Jumping Spider ♂, ready to jump!

This cute little male Jumping Spider kept hiding beneath the leaves and I had to move it i.e. let it jump onto my hand (not all spiders are that cooperative unfortunately) to a higher leaf before I could take this shot.

    • Take artistic shots. Macro Photographs can be pretty dull since you cannot manipulate much in terms of shooting angle, lighting and magnification; the only thing that keeps changing is the subject. That said, there are a few shooting angles i.e. from the front (aka face-to-face Shot) and side, though not very useful scientifically, that never fail to attract attention of viewers. In addition, you can also try out UV or infra-red Macro Photography, which not many people are doing at the moment, thus less competition! A comparison between Artistic and Scientifc photographs can be found here: Macro Photography- Scientific And Artistic Shots.
Telamonia dimidiata ♀ with prey

Face-to-Face Artistic shots are often the most popular in the Macro Photography world. I suppose people are drawn towards the attractive eyes of the subjects.

  • Doing something different with your photos. Now most people know how to upload their photos onto social media or photo sharing sites i.e. Flickr, 500px etc. However, most of the time they are simply photos with a photo title (some don’t even have a title!). Many people enjoy reading a bit about the subject you have photographed, thereby learning something from looking through your photographs. I personally love to identify and describe all the subjects I found: most info can be found from the web (though one should take caution that information from the web are not always 100% correct- best to cross-reference).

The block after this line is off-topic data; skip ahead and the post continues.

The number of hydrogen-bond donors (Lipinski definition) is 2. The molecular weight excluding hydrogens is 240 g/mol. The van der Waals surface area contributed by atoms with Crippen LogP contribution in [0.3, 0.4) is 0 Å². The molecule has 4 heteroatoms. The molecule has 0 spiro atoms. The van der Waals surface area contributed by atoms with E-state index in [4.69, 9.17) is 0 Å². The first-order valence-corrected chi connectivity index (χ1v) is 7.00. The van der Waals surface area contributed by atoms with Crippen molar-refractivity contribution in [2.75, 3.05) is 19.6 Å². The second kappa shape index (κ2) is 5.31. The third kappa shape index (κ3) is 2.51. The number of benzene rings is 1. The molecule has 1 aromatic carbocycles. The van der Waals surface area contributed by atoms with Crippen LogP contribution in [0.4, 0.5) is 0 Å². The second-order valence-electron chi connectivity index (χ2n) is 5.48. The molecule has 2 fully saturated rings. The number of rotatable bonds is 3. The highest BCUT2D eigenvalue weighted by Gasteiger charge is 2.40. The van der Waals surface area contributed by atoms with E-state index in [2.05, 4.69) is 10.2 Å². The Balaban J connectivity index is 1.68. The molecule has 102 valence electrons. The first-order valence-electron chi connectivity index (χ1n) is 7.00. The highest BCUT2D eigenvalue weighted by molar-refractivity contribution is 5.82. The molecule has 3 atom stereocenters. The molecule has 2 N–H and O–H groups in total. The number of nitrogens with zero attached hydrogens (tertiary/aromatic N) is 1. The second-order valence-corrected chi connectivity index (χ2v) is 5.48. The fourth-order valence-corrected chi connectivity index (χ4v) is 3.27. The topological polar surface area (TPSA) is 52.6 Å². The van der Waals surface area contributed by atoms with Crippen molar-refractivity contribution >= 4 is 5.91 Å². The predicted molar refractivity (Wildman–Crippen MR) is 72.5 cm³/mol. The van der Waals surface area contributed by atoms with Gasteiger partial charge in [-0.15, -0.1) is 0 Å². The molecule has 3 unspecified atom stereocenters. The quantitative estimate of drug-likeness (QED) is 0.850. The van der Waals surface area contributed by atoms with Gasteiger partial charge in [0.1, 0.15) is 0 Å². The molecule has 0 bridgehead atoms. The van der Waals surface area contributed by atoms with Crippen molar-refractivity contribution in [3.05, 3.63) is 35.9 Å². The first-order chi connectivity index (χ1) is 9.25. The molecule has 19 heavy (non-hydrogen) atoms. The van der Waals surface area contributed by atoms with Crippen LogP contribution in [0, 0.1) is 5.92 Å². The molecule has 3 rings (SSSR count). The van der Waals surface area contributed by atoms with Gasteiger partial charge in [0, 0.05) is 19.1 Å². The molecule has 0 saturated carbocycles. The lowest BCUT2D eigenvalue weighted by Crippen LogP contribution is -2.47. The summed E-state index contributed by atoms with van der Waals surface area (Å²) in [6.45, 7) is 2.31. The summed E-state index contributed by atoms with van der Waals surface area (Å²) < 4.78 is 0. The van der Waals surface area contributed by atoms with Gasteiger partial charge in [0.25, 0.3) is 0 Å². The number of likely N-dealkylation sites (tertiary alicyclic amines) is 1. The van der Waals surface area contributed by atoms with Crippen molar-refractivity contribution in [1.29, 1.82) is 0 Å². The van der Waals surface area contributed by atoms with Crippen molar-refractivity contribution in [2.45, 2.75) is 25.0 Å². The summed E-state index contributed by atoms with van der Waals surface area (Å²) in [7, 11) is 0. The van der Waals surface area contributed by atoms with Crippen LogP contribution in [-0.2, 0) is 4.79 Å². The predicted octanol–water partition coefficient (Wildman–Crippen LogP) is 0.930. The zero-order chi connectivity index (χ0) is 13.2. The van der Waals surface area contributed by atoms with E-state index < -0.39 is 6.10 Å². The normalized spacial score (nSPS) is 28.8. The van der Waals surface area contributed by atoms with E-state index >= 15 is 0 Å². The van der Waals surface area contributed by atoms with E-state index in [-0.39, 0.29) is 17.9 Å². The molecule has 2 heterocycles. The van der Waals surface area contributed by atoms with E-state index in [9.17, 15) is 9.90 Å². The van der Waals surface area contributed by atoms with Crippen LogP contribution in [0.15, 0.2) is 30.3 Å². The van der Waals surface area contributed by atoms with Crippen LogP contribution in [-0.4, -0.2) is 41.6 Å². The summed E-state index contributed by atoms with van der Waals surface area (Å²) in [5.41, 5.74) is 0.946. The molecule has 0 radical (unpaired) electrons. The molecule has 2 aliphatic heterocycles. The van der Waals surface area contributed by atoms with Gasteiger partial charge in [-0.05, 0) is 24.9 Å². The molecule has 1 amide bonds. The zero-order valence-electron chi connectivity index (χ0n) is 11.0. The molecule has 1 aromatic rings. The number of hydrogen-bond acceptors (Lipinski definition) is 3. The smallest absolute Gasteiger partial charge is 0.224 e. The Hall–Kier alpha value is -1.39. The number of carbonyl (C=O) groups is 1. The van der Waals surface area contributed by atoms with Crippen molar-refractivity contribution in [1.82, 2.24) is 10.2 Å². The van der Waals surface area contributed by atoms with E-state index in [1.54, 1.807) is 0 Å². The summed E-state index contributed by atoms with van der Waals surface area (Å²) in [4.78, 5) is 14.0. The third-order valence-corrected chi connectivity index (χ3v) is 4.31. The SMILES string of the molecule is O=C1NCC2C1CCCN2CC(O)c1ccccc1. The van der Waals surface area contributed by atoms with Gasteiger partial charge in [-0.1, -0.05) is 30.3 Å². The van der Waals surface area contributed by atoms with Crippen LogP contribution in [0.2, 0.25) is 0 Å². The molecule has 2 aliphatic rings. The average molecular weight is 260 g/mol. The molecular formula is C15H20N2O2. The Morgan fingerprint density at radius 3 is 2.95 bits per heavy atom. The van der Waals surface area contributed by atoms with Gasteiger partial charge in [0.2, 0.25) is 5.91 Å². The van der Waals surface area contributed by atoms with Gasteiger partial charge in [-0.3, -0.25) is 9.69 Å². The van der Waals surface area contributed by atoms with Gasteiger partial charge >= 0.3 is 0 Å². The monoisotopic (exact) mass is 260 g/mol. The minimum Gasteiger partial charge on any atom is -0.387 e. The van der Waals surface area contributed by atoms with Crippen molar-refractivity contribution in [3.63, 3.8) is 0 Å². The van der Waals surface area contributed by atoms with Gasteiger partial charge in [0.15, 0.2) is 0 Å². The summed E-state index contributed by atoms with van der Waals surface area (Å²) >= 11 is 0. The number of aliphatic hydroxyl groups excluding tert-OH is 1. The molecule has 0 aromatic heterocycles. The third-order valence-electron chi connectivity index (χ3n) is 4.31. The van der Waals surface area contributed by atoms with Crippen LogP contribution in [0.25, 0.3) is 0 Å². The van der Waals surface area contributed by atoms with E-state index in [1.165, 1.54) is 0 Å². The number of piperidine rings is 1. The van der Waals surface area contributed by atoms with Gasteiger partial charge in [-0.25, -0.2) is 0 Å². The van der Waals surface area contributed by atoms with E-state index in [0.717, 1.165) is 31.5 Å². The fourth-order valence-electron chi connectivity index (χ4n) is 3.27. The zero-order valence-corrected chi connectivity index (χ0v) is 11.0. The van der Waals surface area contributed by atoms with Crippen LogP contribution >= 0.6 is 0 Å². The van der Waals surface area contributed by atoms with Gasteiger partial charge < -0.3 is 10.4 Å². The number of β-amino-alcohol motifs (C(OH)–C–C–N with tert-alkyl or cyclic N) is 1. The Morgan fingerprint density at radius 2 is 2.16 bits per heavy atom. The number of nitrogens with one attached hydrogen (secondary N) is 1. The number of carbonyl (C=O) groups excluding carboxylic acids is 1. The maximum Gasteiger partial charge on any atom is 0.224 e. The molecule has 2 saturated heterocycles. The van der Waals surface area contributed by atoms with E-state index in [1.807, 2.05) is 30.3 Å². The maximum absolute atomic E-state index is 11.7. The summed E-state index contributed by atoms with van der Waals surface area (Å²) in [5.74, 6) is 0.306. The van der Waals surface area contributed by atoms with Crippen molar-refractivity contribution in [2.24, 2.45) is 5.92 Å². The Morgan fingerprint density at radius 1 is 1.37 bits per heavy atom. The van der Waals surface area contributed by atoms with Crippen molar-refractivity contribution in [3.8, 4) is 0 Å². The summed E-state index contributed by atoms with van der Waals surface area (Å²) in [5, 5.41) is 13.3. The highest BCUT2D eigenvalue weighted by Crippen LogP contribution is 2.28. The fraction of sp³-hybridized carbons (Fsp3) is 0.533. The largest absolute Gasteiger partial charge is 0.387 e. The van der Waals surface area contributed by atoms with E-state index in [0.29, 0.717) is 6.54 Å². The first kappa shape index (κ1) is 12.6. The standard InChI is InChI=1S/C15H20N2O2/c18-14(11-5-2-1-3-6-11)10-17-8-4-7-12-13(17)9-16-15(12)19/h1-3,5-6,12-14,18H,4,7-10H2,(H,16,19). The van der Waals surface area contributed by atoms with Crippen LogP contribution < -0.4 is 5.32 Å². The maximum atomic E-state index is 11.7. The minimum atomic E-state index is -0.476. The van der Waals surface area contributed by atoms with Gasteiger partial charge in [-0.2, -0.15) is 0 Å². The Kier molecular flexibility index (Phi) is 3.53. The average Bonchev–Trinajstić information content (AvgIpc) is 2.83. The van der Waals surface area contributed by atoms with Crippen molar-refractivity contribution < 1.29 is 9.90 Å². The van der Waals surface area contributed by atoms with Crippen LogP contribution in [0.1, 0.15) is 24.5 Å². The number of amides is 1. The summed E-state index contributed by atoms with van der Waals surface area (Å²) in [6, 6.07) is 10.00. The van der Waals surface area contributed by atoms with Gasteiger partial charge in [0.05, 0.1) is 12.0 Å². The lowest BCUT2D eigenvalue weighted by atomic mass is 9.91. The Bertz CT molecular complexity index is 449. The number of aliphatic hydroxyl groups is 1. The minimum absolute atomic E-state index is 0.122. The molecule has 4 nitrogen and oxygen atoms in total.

Ladybug Life Cycle

It appears to be the blooming season of ladybugs now and I managed to take a lot of photos of them in different life stages. I’ve since decided to present my photo differently by joining each stages up to form a Life Cycle image of ladybirds (not species-specific unfortunately). As expected, most were surprised that ladybirds have an ugly larva stage XD XD I am glad viewers gained knowledge from my photos.